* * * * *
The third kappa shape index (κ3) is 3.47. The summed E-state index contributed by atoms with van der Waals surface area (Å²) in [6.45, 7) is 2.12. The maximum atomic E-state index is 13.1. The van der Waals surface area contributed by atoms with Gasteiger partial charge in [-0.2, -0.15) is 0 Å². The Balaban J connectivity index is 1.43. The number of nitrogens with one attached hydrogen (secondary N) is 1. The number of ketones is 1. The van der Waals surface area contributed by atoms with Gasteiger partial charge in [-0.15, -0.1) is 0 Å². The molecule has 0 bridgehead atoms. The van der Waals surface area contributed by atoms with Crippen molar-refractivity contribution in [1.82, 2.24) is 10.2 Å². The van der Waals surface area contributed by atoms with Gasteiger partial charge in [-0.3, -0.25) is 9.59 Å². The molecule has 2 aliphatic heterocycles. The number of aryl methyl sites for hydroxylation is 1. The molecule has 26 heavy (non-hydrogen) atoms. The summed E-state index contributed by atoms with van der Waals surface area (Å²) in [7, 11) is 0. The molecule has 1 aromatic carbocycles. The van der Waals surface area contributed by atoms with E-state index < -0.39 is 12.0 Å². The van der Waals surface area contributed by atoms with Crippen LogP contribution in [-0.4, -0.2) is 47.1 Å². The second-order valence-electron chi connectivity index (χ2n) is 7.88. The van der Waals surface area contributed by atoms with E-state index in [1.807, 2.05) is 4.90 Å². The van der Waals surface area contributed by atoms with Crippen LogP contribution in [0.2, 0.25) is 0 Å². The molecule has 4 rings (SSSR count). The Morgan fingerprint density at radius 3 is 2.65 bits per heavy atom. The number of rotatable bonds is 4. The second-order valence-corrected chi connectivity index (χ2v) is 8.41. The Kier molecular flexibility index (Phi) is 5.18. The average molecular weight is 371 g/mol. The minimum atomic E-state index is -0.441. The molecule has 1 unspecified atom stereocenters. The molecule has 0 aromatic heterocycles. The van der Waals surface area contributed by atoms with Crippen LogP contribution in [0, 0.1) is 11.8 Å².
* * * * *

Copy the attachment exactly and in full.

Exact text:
The third kappa shape index (κ3) is 3.47. The summed E-state index contributed by atoms with van der Waals surface area (Å²) in [6.45, 7) is 2.12. The maximum atomic E-state index is 13.1. The van der Waals surface area contributed by atoms with Gasteiger partial charge in [-0.2, -0.15) is 0 Å². The Balaban J connectivity index is 1.43. The number of nitrogens with one attached hydrogen (secondary N) is 1. The number of ketones is 1. The van der Waals surface area contributed by atoms with Gasteiger partial charge in [-0.15, -0.1) is 0 Å². The molecule has 0 bridgehead atoms. The van der Waals surface area contributed by atoms with Crippen molar-refractivity contribution in [1.82, 2.24) is 10.2 Å². The van der Waals surface area contributed by atoms with Gasteiger partial charge in [-0.3, -0.25) is 9.59 Å². The molecule has 2 aliphatic heterocycles. The number of aryl methyl sites for hydroxylation is 1. The molecule has 26 heavy (non-hydrogen) atoms. The summed E-state index contributed by atoms with van der Waals surface area (Å²) in [7, 11) is 0. The molecule has 1 aromatic carbocycles. The van der Waals surface area contributed by atoms with E-state index < -0.39 is 12.0 Å². The van der Waals surface area contributed by atoms with Crippen LogP contribution in [-0.4, -0.2) is 47.1 Å². The second-order valence-electron chi connectivity index (χ2n) is 7.88. The van der Waals surface area contributed by atoms with E-state index in [1.807, 2.05) is 4.90 Å². The van der Waals surface area contributed by atoms with Crippen LogP contribution in [0.2, 0.25) is 0 Å². The molecule has 4 rings (SSSR count). The Morgan fingerprint density at radius 3 is 2.65 bits per heavy atom. The number of rotatable bonds is 4. The second-order valence-corrected chi connectivity index (χ2v) is 8.41. The Kier molecular flexibility index (Phi) is 5.18. The average molecular weight is 371 g/mol. The minimum atomic E-state index is -0.441. The molecule has 1 unspecified atom stereocenters. The molecule has 0 aromatic heterocycles. The van der Waals surface area contributed by atoms with Crippen LogP contribution in [0, 0.1) is 11.8 Å².